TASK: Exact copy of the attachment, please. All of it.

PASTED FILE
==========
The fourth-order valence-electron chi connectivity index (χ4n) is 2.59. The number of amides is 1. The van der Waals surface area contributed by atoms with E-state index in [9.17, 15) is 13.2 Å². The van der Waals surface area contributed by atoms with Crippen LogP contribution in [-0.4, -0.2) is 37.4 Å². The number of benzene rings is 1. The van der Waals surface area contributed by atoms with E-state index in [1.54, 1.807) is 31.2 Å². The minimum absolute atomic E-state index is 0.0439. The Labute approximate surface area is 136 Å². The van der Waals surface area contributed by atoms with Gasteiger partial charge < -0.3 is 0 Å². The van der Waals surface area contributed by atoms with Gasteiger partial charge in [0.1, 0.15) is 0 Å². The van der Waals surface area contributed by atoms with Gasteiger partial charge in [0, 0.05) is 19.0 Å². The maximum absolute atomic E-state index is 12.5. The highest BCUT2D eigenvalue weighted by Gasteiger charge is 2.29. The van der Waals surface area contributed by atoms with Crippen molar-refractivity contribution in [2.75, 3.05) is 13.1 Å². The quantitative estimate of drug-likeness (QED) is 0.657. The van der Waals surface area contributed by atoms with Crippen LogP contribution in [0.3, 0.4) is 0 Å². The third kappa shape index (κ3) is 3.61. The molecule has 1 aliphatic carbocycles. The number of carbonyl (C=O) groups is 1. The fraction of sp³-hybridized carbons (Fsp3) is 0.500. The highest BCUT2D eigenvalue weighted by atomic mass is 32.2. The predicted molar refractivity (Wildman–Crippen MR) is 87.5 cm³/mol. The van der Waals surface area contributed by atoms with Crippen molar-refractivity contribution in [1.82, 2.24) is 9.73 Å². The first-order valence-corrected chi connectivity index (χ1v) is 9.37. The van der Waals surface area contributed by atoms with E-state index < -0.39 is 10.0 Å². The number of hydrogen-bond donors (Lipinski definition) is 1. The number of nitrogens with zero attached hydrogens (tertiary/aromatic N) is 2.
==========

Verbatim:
The fourth-order valence-electron chi connectivity index (χ4n) is 2.59. The number of amides is 1. The van der Waals surface area contributed by atoms with E-state index in [9.17, 15) is 13.2 Å². The van der Waals surface area contributed by atoms with Crippen LogP contribution in [-0.4, -0.2) is 37.4 Å². The number of benzene rings is 1. The van der Waals surface area contributed by atoms with E-state index in [1.54, 1.807) is 31.2 Å². The minimum absolute atomic E-state index is 0.0439. The Labute approximate surface area is 136 Å². The van der Waals surface area contributed by atoms with Gasteiger partial charge < -0.3 is 0 Å². The van der Waals surface area contributed by atoms with Gasteiger partial charge in [0.1, 0.15) is 0 Å². The van der Waals surface area contributed by atoms with Gasteiger partial charge in [0, 0.05) is 19.0 Å². The maximum absolute atomic E-state index is 12.5. The highest BCUT2D eigenvalue weighted by Gasteiger charge is 2.29. The van der Waals surface area contributed by atoms with Crippen molar-refractivity contribution in [2.75, 3.05) is 13.1 Å². The quantitative estimate of drug-likeness (QED) is 0.657. The van der Waals surface area contributed by atoms with Crippen LogP contribution in [0.3, 0.4) is 0 Å². The third kappa shape index (κ3) is 3.61. The molecule has 1 aliphatic carbocycles. The number of carbonyl (C=O) groups is 1. The fraction of sp³-hybridized carbons (Fsp3) is 0.500. The highest BCUT2D eigenvalue weighted by atomic mass is 32.2. The predicted molar refractivity (Wildman–Crippen MR) is 87.5 cm³/mol. The van der Waals surface area contributed by atoms with Crippen molar-refractivity contribution in [1.82, 2.24) is 9.73 Å². The first-order valence-corrected chi connectivity index (χ1v) is 9.37. The van der Waals surface area contributed by atoms with E-state index < -0.39 is 10.0 Å². The number of hydrogen-bond donors (Lipinski definition) is 1. The number of nitrogens with zero attached hydrogens (tertiary/aromatic N) is 2.